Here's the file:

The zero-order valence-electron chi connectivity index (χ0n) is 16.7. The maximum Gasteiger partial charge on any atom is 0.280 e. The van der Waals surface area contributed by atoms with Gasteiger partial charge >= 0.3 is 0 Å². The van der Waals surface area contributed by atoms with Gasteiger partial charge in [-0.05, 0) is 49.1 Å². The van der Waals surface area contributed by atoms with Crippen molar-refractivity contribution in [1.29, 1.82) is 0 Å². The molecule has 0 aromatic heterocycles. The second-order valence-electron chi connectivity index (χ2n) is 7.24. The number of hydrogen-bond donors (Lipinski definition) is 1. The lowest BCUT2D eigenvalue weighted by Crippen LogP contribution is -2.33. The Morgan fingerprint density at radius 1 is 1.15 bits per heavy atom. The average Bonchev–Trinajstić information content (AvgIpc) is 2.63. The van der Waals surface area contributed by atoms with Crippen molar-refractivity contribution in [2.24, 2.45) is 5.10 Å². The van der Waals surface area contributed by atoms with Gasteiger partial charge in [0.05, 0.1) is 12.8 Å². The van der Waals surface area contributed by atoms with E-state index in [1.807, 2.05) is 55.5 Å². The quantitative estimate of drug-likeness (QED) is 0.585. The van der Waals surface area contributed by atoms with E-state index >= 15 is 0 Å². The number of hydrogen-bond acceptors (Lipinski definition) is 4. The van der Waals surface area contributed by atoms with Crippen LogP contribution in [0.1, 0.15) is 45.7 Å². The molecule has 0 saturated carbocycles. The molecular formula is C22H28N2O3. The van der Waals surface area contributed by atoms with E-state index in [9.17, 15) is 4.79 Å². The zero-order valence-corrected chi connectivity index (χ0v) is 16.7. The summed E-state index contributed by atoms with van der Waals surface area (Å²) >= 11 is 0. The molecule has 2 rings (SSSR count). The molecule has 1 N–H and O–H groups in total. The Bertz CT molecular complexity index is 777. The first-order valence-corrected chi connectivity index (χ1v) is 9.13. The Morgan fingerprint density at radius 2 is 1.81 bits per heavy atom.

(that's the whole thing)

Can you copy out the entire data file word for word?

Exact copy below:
The zero-order valence-electron chi connectivity index (χ0n) is 16.7. The maximum Gasteiger partial charge on any atom is 0.280 e. The van der Waals surface area contributed by atoms with Gasteiger partial charge >= 0.3 is 0 Å². The van der Waals surface area contributed by atoms with Gasteiger partial charge in [-0.05, 0) is 49.1 Å². The van der Waals surface area contributed by atoms with Crippen molar-refractivity contribution in [1.29, 1.82) is 0 Å². The molecule has 0 aromatic heterocycles. The second-order valence-electron chi connectivity index (χ2n) is 7.24. The number of hydrogen-bond donors (Lipinski definition) is 1. The lowest BCUT2D eigenvalue weighted by Crippen LogP contribution is -2.33. The Morgan fingerprint density at radius 1 is 1.15 bits per heavy atom. The average Bonchev–Trinajstić information content (AvgIpc) is 2.63. The van der Waals surface area contributed by atoms with Crippen molar-refractivity contribution in [2.24, 2.45) is 5.10 Å². The van der Waals surface area contributed by atoms with Gasteiger partial charge in [0.05, 0.1) is 12.8 Å². The van der Waals surface area contributed by atoms with E-state index in [1.807, 2.05) is 55.5 Å². The quantitative estimate of drug-likeness (QED) is 0.585. The van der Waals surface area contributed by atoms with E-state index >= 15 is 0 Å². The number of hydrogen-bond acceptors (Lipinski definition) is 4. The van der Waals surface area contributed by atoms with Crippen LogP contribution in [0.1, 0.15) is 45.7 Å². The molecule has 0 saturated carbocycles. The molecular formula is C22H28N2O3. The van der Waals surface area contributed by atoms with E-state index in [9.17, 15) is 4.79 Å². The zero-order valence-corrected chi connectivity index (χ0v) is 16.7. The summed E-state index contributed by atoms with van der Waals surface area (Å²) >= 11 is 0. The molecule has 2 rings (SSSR count). The molecule has 1 N–H and O–H groups in total. The Bertz CT molecular complexity index is 777. The first-order valence-corrected chi connectivity index (χ1v) is 9.13. The Morgan fingerprint density at radius 2 is 1.81 bits per heavy atom.